beat two egg yolks with 2 T of heavy cream. brush around edge of bottom crust. roll out the second crust and lay over the top. press around edges to adhere, then crimp around the edges as you would do regularly for a pie. sprinkle with a semi- coarse sugar, and cut vent holes in the top of the pie. place a large piece of foil on the rack below the pie [not under the pan]. bake in a preheated 350 degree oven for about 45 minutes. set a timer for 30 minutes and check.

this pie must cool completely before it is cut so that it will properly set up. i can never resist having a warm slice and wreck it every time. try and show restraint…

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citrus is one of the bright spots of winter, as far as i’m concerned; they are like jewels in a snowstorm with their bright color, vitamins, and juicy texture. this salad combines the sweetness of blood oranges with the grassy taste of spanish olive oil, tartness of vinegar, and mint. i made this with roast lamb, it was a lovely, fresh accompaniment.

with a sharp knife, remove rind of 6 blood oranges, cutting just inside of the membrane separating sections. cut into 1/4″ slices. add the seeds from one half of a pomegranate. combine 1/4 c really good quality olive oil with about 3T (to taste) of pomegranate or balsamic vinegar. add salt and pepper to taste and pour over oranges and pomegranate seeds. garnish with chiffonade* of fresh mint.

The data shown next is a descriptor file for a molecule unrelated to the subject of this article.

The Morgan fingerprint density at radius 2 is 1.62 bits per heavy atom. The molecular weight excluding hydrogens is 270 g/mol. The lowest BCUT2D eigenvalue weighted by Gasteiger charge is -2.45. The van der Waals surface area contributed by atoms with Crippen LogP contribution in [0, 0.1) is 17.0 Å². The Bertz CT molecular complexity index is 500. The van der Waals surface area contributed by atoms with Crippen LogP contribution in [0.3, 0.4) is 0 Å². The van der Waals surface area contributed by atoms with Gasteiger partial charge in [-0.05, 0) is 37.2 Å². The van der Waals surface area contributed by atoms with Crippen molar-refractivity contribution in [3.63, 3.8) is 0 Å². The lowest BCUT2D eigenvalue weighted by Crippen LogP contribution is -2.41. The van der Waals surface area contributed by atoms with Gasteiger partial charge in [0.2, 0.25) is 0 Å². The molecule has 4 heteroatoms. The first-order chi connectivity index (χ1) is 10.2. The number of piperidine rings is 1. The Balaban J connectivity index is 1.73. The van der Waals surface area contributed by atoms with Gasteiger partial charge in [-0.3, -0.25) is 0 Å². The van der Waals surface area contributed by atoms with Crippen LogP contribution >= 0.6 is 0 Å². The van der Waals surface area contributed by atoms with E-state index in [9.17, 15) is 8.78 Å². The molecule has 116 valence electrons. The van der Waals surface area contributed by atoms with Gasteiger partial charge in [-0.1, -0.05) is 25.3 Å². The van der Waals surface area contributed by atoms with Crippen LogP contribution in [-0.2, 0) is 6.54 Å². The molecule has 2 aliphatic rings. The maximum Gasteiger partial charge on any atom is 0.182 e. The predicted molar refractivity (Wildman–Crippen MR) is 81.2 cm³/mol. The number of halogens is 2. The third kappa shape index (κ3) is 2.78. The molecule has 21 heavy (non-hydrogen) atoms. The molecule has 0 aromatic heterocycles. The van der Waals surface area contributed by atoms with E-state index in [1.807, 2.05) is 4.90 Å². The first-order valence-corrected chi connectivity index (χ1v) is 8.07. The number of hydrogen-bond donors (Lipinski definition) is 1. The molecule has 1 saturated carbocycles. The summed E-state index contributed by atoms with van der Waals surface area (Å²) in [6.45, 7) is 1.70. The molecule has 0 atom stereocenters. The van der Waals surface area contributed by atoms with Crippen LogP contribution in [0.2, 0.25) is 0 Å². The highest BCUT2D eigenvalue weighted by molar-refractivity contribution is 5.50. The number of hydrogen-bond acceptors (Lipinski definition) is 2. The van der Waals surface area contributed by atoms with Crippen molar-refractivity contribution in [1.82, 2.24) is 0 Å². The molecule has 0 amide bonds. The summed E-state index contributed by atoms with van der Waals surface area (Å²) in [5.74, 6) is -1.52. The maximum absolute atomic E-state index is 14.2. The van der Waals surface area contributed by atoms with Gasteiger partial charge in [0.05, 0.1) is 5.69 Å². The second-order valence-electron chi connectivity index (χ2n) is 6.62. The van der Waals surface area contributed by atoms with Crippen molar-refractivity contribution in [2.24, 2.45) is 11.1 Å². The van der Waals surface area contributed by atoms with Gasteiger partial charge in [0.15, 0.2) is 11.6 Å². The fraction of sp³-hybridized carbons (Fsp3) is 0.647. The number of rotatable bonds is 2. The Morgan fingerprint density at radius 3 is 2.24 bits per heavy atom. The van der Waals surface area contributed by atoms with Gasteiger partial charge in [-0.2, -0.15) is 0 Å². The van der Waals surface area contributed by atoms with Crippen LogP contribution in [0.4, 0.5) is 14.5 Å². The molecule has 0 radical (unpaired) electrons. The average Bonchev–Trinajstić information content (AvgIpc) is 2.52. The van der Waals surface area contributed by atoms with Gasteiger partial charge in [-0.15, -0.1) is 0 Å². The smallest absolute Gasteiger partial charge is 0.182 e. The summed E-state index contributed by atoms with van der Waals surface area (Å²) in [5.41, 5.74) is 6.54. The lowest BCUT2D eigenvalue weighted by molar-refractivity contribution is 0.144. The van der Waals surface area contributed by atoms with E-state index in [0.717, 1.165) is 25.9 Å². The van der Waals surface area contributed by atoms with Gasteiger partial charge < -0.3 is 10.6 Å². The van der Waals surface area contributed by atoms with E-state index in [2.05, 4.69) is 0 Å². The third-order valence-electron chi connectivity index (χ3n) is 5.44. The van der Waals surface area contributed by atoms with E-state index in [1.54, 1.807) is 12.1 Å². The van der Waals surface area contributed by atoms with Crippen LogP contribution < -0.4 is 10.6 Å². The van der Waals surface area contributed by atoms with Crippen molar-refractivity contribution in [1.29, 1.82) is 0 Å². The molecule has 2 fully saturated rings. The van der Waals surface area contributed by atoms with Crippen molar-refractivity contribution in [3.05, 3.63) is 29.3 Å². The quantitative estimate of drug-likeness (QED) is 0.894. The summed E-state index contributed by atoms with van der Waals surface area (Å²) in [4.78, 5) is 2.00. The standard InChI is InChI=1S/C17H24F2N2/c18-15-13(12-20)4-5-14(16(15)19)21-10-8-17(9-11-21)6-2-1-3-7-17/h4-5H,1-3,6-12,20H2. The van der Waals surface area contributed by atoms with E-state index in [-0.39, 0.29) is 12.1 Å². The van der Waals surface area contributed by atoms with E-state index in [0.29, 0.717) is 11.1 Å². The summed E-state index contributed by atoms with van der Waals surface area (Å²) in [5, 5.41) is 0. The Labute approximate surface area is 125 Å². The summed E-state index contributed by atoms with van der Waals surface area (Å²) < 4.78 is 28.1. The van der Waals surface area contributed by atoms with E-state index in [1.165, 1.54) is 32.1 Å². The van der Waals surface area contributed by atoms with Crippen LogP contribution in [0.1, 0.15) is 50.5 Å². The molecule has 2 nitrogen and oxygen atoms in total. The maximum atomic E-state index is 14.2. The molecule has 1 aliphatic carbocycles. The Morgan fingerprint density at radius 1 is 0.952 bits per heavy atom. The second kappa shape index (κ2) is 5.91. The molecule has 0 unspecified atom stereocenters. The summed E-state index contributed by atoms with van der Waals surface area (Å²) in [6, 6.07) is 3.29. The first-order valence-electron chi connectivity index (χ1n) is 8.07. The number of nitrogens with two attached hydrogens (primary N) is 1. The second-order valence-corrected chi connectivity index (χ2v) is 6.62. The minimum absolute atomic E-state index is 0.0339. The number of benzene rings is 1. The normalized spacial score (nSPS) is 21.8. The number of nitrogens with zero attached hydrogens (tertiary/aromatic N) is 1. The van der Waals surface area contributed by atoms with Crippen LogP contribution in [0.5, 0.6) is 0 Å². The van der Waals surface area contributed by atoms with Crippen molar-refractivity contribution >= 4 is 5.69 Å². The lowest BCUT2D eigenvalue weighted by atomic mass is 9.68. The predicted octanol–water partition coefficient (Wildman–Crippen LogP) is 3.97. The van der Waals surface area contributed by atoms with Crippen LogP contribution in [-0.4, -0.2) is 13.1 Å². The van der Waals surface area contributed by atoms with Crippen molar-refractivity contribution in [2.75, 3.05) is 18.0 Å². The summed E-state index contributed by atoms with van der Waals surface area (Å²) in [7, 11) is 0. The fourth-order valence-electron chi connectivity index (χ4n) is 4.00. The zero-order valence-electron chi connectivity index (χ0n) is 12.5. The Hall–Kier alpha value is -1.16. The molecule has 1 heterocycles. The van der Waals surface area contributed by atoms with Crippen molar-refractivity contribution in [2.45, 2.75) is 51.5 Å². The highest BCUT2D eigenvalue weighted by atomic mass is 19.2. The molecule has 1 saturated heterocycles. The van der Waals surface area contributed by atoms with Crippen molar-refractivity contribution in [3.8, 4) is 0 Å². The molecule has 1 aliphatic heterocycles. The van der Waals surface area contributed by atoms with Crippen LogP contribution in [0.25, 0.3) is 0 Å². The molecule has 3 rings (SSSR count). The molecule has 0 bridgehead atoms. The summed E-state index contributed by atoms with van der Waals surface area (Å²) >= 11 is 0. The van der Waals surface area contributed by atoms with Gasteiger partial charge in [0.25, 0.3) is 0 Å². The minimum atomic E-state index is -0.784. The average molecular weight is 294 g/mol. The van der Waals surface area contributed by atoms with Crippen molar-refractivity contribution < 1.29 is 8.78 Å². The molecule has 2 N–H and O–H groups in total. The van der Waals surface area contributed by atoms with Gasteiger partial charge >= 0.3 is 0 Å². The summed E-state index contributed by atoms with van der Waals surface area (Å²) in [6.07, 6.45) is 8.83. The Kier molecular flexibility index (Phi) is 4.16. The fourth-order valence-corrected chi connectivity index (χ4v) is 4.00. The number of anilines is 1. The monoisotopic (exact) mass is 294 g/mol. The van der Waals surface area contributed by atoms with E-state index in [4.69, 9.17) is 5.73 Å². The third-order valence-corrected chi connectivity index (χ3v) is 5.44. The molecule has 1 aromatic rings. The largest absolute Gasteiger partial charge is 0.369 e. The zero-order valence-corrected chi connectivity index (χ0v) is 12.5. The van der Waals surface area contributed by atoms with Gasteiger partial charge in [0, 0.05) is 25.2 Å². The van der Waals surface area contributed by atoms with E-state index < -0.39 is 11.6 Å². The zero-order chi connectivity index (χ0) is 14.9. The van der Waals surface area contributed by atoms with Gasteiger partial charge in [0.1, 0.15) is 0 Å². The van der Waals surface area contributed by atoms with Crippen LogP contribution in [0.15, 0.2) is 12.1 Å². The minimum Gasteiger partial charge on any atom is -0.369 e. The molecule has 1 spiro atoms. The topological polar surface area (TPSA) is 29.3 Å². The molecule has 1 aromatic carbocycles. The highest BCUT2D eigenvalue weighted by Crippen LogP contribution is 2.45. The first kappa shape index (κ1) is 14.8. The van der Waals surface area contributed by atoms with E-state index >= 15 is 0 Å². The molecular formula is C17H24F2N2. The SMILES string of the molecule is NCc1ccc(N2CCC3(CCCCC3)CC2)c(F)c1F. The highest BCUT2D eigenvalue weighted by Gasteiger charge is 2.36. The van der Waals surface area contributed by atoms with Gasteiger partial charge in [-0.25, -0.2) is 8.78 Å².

*a chiffonade is a technique for cutting leaves of herbs or lettuces. stack leaves and cut thinly into 1/16 – 1/8″ ribbons.

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fruit salad

fruits are extra sweet right now; peaches, berries, nectarines. with all of the sweetness,
i like to add a bit of tartness and freshness to balance out the flavors.

combine in a bowl: cut up peaches, apricots, and nectarines, fresh berries, and sliced cucumber [seeded, and peeled if you like]. squeeze a little fresh lemon juice over the fruit and toss gently.

in a small pan combine 1T honey, 2T balsamic vinegar, and 2T orange juice. warm until the honey melts and combines, and the mixture is hot but not boiling. pour mixture over fruit and toss right away. salt lightly. freshly ground pepper to taste if you wish. serve.